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Logo of nihpaAbout Author manuscriptsSubmit a manuscriptNIH Public Access; Author Manuscript; Accepted for publication in peer reviewed journal;
 
Psychoneuroendocrinology. Author manuscript; available in PMC Jul 18, 2011.
Published in final edited form as:
PMCID: PMC3138620
NIHMSID: NIHMS231139
Oxytocin enhances the experience of attachment security
Anna Buchheim,a* Markus Heinrichs,b Carol George,c Dan Pokorny,d Eva Koops,e Peter Henningsen,e Mary-Frances O’Connor,f and Harald Gundelg
aDepartment of Psychology, Clinical Psychology, University of Innsbruck, Austria
bDepartment of Psychology, Clinical Psychology and Psychobiology, University of Zurich, Switzerland
cMills College, Department of Psychology, Oakland, California, USA
dDepartment of Psychosomatic Medicine and Psychotherapy, University of Ulm, Germany
eDepartment of Psychosomatics and Psychotherapy, Technical University Munich, Germany
fCousins Center for Psychoneuroimmunology,UCLA, Los Angeles, California, USA
gDepartment of Psychosomatics and Psychotherapy, Hannover Medical School, Germany
* Corresponding author. Tel.: +43-512 507 5567, fax: +43-512 507 2835. anna.buchheim/at/uibk.ac.at
Repeated interactions between infant and caregiver result in either secure or insecure relationship attachment patterns, and insecure attachment may affect individual emotion-regulation and health. Given that oxytocin enhances social approach behavior in animals and humans, we hypothesized that oxytocin might also promote the experience of attachment security in humans. Within a 3-week interval 26 healthy male students classified with an insecure attachment pattern were invited twice to an experimental session. Within each session, a single dose of oxytocin or placebo was administered, using a double-blind, placebo-controlled within-subject design. In both conditions, subjects completed an attachment task based on the Adult Attachment Projective Picture System (AAP). Thirty-two AAP picture system presentations depicted attachment-related events (e.g. illness, solitude, separation, loss), and were each accompanied by four prototypical phrases representing one secure and three insecure attachment categories. In the oxytocin condition, a significant proportion of these insecure subjects (N = 18; 69%) changed their rankings of “secure attachment” phrases towards the more appropriate for the AAP picture presentation, and the same subjects decreased in overall rating of the “insecure attachment” phrases. In particular, there was a significant decrease in the number of subjects ranking the pictures with “insecure-preoccupied” phrases from the placebo to the oxytocin condition. We find that a single dose of intranasally administered oxytocin is sufficient to induce a significant increase in the experience of attachment security in adults classified previously as insecure.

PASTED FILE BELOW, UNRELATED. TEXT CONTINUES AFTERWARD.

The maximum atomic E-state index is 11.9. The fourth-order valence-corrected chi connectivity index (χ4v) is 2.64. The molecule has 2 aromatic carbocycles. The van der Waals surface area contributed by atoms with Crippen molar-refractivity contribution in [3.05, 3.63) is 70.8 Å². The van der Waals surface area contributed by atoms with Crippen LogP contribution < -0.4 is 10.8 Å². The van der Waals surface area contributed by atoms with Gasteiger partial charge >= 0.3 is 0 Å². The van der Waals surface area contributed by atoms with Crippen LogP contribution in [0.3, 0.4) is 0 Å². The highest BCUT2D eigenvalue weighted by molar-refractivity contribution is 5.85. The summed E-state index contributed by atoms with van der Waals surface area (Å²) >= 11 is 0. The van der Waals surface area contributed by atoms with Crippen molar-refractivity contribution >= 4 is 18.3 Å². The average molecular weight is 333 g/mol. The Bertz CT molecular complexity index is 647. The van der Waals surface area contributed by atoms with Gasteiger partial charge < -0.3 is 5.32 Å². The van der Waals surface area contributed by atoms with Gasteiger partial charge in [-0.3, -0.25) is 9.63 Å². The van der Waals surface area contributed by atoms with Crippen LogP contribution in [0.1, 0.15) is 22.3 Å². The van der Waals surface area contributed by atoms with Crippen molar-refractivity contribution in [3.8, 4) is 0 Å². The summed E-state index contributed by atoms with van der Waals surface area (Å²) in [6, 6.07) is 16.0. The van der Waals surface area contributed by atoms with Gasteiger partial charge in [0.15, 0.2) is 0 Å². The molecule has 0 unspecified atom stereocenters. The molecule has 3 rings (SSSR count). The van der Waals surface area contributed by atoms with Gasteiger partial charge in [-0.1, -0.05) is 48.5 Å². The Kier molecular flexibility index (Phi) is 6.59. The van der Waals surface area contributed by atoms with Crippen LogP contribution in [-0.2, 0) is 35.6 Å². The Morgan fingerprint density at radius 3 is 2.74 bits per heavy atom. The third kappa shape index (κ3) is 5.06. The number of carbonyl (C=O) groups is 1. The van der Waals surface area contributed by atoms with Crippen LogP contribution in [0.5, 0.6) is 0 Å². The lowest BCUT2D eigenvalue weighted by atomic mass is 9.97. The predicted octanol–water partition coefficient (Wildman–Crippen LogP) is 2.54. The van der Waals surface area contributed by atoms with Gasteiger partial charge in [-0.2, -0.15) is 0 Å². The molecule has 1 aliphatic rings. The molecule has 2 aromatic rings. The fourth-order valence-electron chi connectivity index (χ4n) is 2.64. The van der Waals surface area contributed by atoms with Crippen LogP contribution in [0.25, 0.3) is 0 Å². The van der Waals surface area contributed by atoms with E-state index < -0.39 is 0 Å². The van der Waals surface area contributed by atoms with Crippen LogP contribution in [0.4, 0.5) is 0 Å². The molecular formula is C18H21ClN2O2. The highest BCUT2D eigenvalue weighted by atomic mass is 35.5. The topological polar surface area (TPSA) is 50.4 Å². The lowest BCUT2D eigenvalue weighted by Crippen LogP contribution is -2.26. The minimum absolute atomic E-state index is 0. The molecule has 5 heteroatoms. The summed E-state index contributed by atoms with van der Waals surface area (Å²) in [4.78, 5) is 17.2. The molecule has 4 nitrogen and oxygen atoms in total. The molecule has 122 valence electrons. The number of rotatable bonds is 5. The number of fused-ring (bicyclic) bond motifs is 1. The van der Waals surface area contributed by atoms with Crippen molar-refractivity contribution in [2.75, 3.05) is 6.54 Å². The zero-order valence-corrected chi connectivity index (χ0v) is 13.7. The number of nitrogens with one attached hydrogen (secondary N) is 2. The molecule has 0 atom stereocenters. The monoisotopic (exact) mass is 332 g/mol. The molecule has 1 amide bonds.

Keywords: Human attachment, oxytocin, intranasal, attachment security, attachment insecurity, emotion-regulation
The fundamental ability to form attachment is indispensable for human social relationships. During repeated interactions with a supportive and sensitive caregiver, a child develops a stable cognitive schema of the caregiver’s availability for reducing stress and providing comfort in potentially threatening situations (Bowlby, 1969). Based on these assumptions, infant and adult attachment is classified either as secure or insecure using standardized measures designed to activate the individual’s attachment system (Westen et al., 2006). Notably, attachment insecurity contributes to a wide spectrum of mental disorders (Maunder and Hunter, 2001).
In non-human mammals, receptors for the neuropeptide oxytocin are distributed in various brain regions, including the amygdala, that are associated with the ability to form normal social attachments and affiliation, including parental care, pair bonding, and social memory (Carter, 1998; Uvnas-Moberg, 1998; Young and Wang, 2004). Intranasal oxytocin administration in humans has been found to reduce endocrine and psychological responses to social stress (Heinrichs et al., 2003), to increase trust (Kosfeld et al., 2005), the ability to infer the mental state of another person (‘mind-reading’) (Domes et al., 2007a), social memory (Heinrichs et al., 2004; Guastella et al., 2008b), and gaze toward the eye region of human faces (Guastella et al., 2008a). Given that oxytocin seems to promote social approach behavior (Heinrichs & Domes, 2008), we hypothesized that oxytocin might also promote the experience of secure attachment in humans. In particular, intranasal oxytocin administration was expected to enhance the subjective perception of attachment security in insecurely attached individuals.